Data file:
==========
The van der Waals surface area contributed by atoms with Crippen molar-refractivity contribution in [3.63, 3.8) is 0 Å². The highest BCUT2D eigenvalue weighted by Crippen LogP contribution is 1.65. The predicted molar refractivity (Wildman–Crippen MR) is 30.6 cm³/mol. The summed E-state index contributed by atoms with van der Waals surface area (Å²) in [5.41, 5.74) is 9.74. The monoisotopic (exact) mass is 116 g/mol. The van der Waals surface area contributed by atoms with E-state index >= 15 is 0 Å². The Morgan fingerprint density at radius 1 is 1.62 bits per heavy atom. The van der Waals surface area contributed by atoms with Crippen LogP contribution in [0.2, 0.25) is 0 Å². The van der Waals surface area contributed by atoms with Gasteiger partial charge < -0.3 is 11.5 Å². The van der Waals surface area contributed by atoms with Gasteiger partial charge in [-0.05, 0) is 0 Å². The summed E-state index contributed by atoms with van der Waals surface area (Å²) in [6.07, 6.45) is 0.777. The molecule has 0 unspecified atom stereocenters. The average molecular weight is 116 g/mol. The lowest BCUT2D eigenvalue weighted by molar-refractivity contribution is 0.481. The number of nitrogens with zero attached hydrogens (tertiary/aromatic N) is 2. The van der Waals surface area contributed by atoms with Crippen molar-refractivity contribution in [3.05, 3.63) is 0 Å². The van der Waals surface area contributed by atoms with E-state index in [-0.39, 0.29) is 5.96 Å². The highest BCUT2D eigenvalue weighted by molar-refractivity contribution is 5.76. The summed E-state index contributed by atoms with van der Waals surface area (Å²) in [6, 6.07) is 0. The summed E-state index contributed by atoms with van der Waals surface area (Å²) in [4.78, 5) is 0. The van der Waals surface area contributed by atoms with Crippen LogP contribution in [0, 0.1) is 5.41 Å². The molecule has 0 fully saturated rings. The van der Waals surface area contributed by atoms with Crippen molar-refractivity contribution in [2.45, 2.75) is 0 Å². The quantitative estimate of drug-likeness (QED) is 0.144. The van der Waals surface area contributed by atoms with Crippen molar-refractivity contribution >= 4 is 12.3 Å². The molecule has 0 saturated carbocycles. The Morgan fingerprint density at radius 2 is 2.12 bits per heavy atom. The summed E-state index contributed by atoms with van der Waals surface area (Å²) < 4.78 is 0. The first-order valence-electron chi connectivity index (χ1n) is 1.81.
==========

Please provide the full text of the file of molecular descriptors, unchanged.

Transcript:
The van der Waals surface area contributed by atoms with Crippen molar-refractivity contribution in [3.63, 3.8) is 0 Å². The highest BCUT2D eigenvalue weighted by Crippen LogP contribution is 1.65. The predicted molar refractivity (Wildman–Crippen MR) is 30.6 cm³/mol. The summed E-state index contributed by atoms with van der Waals surface area (Å²) in [5.41, 5.74) is 9.74. The monoisotopic (exact) mass is 116 g/mol. The van der Waals surface area contributed by atoms with E-state index >= 15 is 0 Å². The Morgan fingerprint density at radius 1 is 1.62 bits per heavy atom. The van der Waals surface area contributed by atoms with Crippen LogP contribution in [0.2, 0.25) is 0 Å². The van der Waals surface area contributed by atoms with Gasteiger partial charge < -0.3 is 11.5 Å². The van der Waals surface area contributed by atoms with Gasteiger partial charge in [-0.05, 0) is 0 Å². The summed E-state index contributed by atoms with van der Waals surface area (Å²) in [6.07, 6.45) is 0.777. The molecule has 0 unspecified atom stereocenters. The average molecular weight is 116 g/mol. The lowest BCUT2D eigenvalue weighted by molar-refractivity contribution is 0.481. The number of nitrogens with zero attached hydrogens (tertiary/aromatic N) is 2. The van der Waals surface area contributed by atoms with Crippen molar-refractivity contribution in [3.05, 3.63) is 0 Å². The van der Waals surface area contributed by atoms with E-state index in [-0.39, 0.29) is 5.96 Å². The highest BCUT2D eigenvalue weighted by molar-refractivity contribution is 5.76. The summed E-state index contributed by atoms with van der Waals surface area (Å²) in [6, 6.07) is 0. The summed E-state index contributed by atoms with van der Waals surface area (Å²) in [4.78, 5) is 0. The van der Waals surface area contributed by atoms with Crippen LogP contribution in [0, 0.1) is 5.41 Å². The molecule has 0 fully saturated rings. The van der Waals surface area contributed by atoms with Crippen molar-refractivity contribution in [2.45, 2.75) is 0 Å². The quantitative estimate of drug-likeness (QED) is 0.144. The van der Waals surface area contributed by atoms with Crippen molar-refractivity contribution >= 4 is 12.3 Å². The molecule has 0 saturated carbocycles. The Morgan fingerprint density at radius 2 is 2.12 bits per heavy atom. The summed E-state index contributed by atoms with van der Waals surface area (Å²) < 4.78 is 0. The first-order valence-electron chi connectivity index (χ1n) is 1.81.